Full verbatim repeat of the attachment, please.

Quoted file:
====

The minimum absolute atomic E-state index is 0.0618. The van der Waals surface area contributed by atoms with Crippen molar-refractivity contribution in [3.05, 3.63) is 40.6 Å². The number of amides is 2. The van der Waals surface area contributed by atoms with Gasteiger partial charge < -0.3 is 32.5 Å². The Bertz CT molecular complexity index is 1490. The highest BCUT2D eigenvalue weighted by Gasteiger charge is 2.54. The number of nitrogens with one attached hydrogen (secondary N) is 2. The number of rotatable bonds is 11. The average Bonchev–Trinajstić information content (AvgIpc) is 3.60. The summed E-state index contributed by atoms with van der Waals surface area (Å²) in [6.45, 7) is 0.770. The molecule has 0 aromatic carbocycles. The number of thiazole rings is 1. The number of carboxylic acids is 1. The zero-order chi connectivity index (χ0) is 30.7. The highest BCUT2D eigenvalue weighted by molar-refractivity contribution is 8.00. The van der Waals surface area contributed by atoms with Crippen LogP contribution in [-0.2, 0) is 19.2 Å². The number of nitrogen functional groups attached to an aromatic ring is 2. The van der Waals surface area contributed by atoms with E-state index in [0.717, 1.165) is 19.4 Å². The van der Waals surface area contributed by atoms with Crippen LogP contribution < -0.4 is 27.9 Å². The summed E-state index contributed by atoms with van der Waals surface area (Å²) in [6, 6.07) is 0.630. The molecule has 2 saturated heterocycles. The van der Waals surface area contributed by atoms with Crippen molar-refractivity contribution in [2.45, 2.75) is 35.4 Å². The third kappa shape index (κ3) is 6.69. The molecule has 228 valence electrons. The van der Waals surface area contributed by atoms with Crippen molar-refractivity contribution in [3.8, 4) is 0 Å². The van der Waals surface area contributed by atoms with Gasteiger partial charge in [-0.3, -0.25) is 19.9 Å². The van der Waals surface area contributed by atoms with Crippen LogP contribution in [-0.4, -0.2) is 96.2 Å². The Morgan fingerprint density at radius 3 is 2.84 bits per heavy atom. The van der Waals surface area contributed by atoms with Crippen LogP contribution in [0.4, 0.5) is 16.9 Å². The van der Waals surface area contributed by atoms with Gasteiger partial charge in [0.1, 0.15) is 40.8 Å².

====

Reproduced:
The minimum absolute atomic E-state index is 0.0618. The van der Waals surface area contributed by atoms with Crippen molar-refractivity contribution in [3.05, 3.63) is 40.6 Å². The number of amides is 2. The van der Waals surface area contributed by atoms with Gasteiger partial charge < -0.3 is 32.5 Å². The Bertz CT molecular complexity index is 1490. The highest BCUT2D eigenvalue weighted by Gasteiger charge is 2.54. The number of nitrogens with one attached hydrogen (secondary N) is 2. The number of rotatable bonds is 11. The average Bonchev–Trinajstić information content (AvgIpc) is 3.60. The summed E-state index contributed by atoms with van der Waals surface area (Å²) in [6.45, 7) is 0.770. The molecule has 0 aromatic carbocycles. The number of thiazole rings is 1. The number of carboxylic acids is 1. The zero-order chi connectivity index (χ0) is 30.7. The highest BCUT2D eigenvalue weighted by molar-refractivity contribution is 8.00. The van der Waals surface area contributed by atoms with Crippen LogP contribution in [-0.2, 0) is 19.2 Å². The number of nitrogen functional groups attached to an aromatic ring is 2. The van der Waals surface area contributed by atoms with E-state index in [0.717, 1.165) is 19.4 Å². The van der Waals surface area contributed by atoms with Crippen LogP contribution < -0.4 is 27.9 Å². The summed E-state index contributed by atoms with van der Waals surface area (Å²) in [6, 6.07) is 0.630. The molecule has 2 saturated heterocycles. The van der Waals surface area contributed by atoms with Crippen molar-refractivity contribution in [2.45, 2.75) is 35.4 Å². The third kappa shape index (κ3) is 6.69. The molecule has 228 valence electrons. The van der Waals surface area contributed by atoms with Crippen molar-refractivity contribution in [3.8, 4) is 0 Å². The van der Waals surface area contributed by atoms with Gasteiger partial charge in [-0.3, -0.25) is 19.9 Å². The van der Waals surface area contributed by atoms with Crippen LogP contribution in [-0.4, -0.2) is 96.2 Å². The Morgan fingerprint density at radius 3 is 2.84 bits per heavy atom. The van der Waals surface area contributed by atoms with Crippen LogP contribution in [0.4, 0.5) is 16.9 Å². The van der Waals surface area contributed by atoms with Gasteiger partial charge in [0.1, 0.15) is 40.8 Å².